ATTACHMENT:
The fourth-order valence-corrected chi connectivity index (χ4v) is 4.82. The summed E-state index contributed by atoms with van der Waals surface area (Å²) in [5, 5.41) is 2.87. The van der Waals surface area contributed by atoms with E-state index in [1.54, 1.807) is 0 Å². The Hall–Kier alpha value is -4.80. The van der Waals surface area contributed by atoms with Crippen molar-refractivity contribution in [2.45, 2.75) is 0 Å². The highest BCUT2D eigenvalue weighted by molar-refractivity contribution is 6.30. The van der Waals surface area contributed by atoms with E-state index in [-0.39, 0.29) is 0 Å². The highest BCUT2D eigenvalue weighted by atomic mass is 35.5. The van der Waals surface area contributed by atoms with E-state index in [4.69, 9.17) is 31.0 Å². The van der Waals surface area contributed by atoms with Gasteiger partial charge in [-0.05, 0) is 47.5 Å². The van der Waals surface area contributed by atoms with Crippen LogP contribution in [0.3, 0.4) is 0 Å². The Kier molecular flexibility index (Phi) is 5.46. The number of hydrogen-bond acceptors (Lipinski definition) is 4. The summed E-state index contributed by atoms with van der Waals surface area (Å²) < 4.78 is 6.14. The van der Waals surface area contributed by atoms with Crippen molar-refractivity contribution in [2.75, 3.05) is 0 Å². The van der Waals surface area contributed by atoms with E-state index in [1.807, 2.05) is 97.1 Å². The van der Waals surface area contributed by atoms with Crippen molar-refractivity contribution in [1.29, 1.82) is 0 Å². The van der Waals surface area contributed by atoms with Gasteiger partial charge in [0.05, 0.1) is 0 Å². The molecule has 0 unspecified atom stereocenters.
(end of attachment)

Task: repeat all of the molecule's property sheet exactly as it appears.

The fourth-order valence-corrected chi connectivity index (χ4v) is 4.82. The summed E-state index contributed by atoms with van der Waals surface area (Å²) in [5, 5.41) is 2.87. The van der Waals surface area contributed by atoms with E-state index in [1.54, 1.807) is 0 Å². The Hall–Kier alpha value is -4.80. The van der Waals surface area contributed by atoms with Crippen molar-refractivity contribution in [2.45, 2.75) is 0 Å². The highest BCUT2D eigenvalue weighted by molar-refractivity contribution is 6.30. The van der Waals surface area contributed by atoms with E-state index in [-0.39, 0.29) is 0 Å². The highest BCUT2D eigenvalue weighted by atomic mass is 35.5. The van der Waals surface area contributed by atoms with E-state index in [4.69, 9.17) is 31.0 Å². The van der Waals surface area contributed by atoms with Gasteiger partial charge in [-0.05, 0) is 47.5 Å². The van der Waals surface area contributed by atoms with Crippen LogP contribution in [0.3, 0.4) is 0 Å². The Kier molecular flexibility index (Phi) is 5.46. The number of hydrogen-bond acceptors (Lipinski definition) is 4. The summed E-state index contributed by atoms with van der Waals surface area (Å²) < 4.78 is 6.14. The van der Waals surface area contributed by atoms with Crippen molar-refractivity contribution in [2.75, 3.05) is 0 Å². The van der Waals surface area contributed by atoms with E-state index in [1.807, 2.05) is 97.1 Å². The van der Waals surface area contributed by atoms with Crippen molar-refractivity contribution in [1.29, 1.82) is 0 Å². The van der Waals surface area contributed by atoms with Gasteiger partial charge in [0.05, 0.1) is 0 Å². The molecule has 0 unspecified atom stereocenters.